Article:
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Cyberbullying challenges parents

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Date posted: December 14, 2010

Interesting story on cyberbullying in Sunday’s New York Times points to some of the issues faced by parents in dealing with this issue, both as parents of the victims and parents of the perpetrators.  I’m left wondering who is educating the parents about these kinds of issues.

By default, schools have been left with the responsibility of providing some minimal level of awareness about internet safety issues.  They are the one place where all kids can be reached, where all kids can have internet access, and where there is at least some level of expertise about the internet.

Groups like Common Sense Media have digital citizenship programs for students and for parents, but how do you engage the parents?  In my experience, it’s difficult for schools or PTAs, for example, to draw large numbers of parents to a meeting or workshop to discuss cyberbullying.  The ones who come are the ones who are already involved in their children’s online lives.

How do you reach the rest?  It’s not like they’re disinterested.  There may be myriad obstacles they’d have to overcome in order to get to an evening workshop.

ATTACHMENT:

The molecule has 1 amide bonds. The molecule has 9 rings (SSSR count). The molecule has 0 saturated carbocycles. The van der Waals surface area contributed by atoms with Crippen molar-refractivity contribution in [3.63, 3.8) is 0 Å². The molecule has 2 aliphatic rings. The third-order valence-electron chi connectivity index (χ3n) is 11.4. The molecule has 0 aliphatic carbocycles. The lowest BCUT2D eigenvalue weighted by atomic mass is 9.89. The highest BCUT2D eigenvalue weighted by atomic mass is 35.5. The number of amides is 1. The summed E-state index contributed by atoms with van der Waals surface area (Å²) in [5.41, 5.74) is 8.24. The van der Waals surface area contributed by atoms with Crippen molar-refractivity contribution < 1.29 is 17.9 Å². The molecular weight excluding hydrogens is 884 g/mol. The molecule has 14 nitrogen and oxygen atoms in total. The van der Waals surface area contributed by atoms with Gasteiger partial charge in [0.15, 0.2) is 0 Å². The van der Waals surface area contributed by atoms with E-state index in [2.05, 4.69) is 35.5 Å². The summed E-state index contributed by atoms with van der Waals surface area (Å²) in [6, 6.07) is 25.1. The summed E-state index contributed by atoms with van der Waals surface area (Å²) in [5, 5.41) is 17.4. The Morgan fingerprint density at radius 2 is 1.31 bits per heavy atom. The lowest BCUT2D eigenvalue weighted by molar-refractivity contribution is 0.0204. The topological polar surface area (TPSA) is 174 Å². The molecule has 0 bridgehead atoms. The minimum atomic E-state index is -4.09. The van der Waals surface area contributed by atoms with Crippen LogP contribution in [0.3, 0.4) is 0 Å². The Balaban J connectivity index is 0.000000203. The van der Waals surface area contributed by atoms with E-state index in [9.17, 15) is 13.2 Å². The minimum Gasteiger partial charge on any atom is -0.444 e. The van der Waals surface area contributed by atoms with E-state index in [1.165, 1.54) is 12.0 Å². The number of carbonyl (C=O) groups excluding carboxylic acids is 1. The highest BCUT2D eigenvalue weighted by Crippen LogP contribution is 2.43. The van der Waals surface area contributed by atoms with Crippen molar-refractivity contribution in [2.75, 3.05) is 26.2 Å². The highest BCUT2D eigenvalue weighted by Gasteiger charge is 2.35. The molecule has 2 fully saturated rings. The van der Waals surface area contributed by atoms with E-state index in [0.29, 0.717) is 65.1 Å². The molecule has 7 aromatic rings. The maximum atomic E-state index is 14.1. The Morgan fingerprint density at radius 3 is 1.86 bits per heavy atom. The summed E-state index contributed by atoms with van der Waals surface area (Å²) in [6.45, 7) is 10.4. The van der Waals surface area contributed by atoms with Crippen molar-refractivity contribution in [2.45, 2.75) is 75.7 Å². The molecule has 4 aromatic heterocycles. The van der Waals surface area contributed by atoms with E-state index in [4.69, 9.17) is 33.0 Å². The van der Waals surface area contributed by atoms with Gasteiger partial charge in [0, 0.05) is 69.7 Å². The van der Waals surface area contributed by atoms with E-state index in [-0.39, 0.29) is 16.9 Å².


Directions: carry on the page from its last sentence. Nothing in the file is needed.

Where do parents go?  Stories in the media, by their very nature, tend to focus on the unusual and sensational.  Man bites dog is a story: dog bites man isn’t.  So what we typically see in the news are the extreme cases, like bullying that leads to a suicide.  Yet most bullying does not rise to that level.  These are complicated issues with many nuances and no simple solutions, as the Times’ story makes clear.

Not every bullying situation results in a suicide, for instance.  Those are the instances that make it into the news but, in fact, most bullying conflicts are far less serious and many are resolved by the kids themselves.  I am in no way saying that bullying isn’t a serious issue or that it shouldn’t be addressed.

What we should do is learn the facts of the individual situation, and then look to what research tells us are effective solutions.  Without that knowledge, however well-meaning we are, we can easily make things worse.  We share what we know about cyberbullying on our website, and point users to the organizations with the best information and resources.  Check it out.